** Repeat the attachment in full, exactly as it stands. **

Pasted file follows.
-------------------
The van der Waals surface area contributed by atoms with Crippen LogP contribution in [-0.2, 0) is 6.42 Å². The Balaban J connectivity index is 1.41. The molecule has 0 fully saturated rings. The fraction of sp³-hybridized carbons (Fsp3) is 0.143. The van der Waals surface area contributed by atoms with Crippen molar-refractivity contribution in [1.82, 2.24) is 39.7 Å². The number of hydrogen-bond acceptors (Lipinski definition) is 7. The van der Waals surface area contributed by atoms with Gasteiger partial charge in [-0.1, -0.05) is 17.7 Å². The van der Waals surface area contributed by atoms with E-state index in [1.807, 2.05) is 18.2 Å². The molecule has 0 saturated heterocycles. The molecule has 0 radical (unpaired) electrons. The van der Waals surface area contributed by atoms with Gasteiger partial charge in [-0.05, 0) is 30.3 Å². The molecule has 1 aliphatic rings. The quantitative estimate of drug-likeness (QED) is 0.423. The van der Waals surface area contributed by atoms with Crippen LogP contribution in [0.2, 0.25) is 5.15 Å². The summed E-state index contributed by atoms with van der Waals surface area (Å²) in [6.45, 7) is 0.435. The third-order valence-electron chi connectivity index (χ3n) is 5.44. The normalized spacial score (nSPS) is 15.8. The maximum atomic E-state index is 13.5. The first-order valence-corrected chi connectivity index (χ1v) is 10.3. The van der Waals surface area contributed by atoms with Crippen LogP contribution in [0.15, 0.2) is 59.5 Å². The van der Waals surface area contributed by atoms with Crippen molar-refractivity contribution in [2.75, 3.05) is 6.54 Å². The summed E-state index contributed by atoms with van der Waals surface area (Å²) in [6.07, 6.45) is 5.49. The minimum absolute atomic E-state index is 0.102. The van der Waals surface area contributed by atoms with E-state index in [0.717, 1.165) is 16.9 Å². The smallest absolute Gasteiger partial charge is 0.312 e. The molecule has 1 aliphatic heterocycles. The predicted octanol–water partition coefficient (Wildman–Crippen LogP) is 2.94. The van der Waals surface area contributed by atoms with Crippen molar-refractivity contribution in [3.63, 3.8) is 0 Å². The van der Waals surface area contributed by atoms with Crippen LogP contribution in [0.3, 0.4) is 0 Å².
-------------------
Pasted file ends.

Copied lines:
The van der Waals surface area contributed by atoms with Crippen LogP contribution in [-0.2, 0) is 6.42 Å². The Balaban J connectivity index is 1.41. The molecule has 0 fully saturated rings. The fraction of sp³-hybridized carbons (Fsp3) is 0.143. The van der Waals surface area contributed by atoms with Crippen molar-refractivity contribution in [1.82, 2.24) is 39.7 Å². The number of hydrogen-bond acceptors (Lipinski definition) is 7. The van der Waals surface area contributed by atoms with Gasteiger partial charge in [-0.1, -0.05) is 17.7 Å². The van der Waals surface area contributed by atoms with E-state index in [1.807, 2.05) is 18.2 Å². The molecule has 0 saturated heterocycles. The molecule has 0 radical (unpaired) electrons. The van der Waals surface area contributed by atoms with Gasteiger partial charge in [-0.05, 0) is 30.3 Å². The molecule has 1 aliphatic rings. The quantitative estimate of drug-likeness (QED) is 0.423. The van der Waals surface area contributed by atoms with Crippen LogP contribution in [0.2, 0.25) is 5.15 Å². The summed E-state index contributed by atoms with van der Waals surface area (Å²) in [6.45, 7) is 0.435. The third-order valence-electron chi connectivity index (χ3n) is 5.44. The normalized spacial score (nSPS) is 15.8. The maximum atomic E-state index is 13.5. The first-order valence-corrected chi connectivity index (χ1v) is 10.3. The van der Waals surface area contributed by atoms with Crippen LogP contribution in [0.15, 0.2) is 59.5 Å². The van der Waals surface area contributed by atoms with Crippen molar-refractivity contribution in [2.75, 3.05) is 6.54 Å². The summed E-state index contributed by atoms with van der Waals surface area (Å²) in [6.07, 6.45) is 5.49. The minimum absolute atomic E-state index is 0.102. The van der Waals surface area contributed by atoms with E-state index in [0.717, 1.165) is 16.9 Å². The smallest absolute Gasteiger partial charge is 0.312 e. The molecule has 1 aliphatic heterocycles. The predicted octanol–water partition coefficient (Wildman–Crippen LogP) is 2.94. The van der Waals surface area contributed by atoms with Crippen molar-refractivity contribution in [3.63, 3.8) is 0 Å². The van der Waals surface area contributed by atoms with Crippen LogP contribution in [0.3, 0.4) is 0 Å².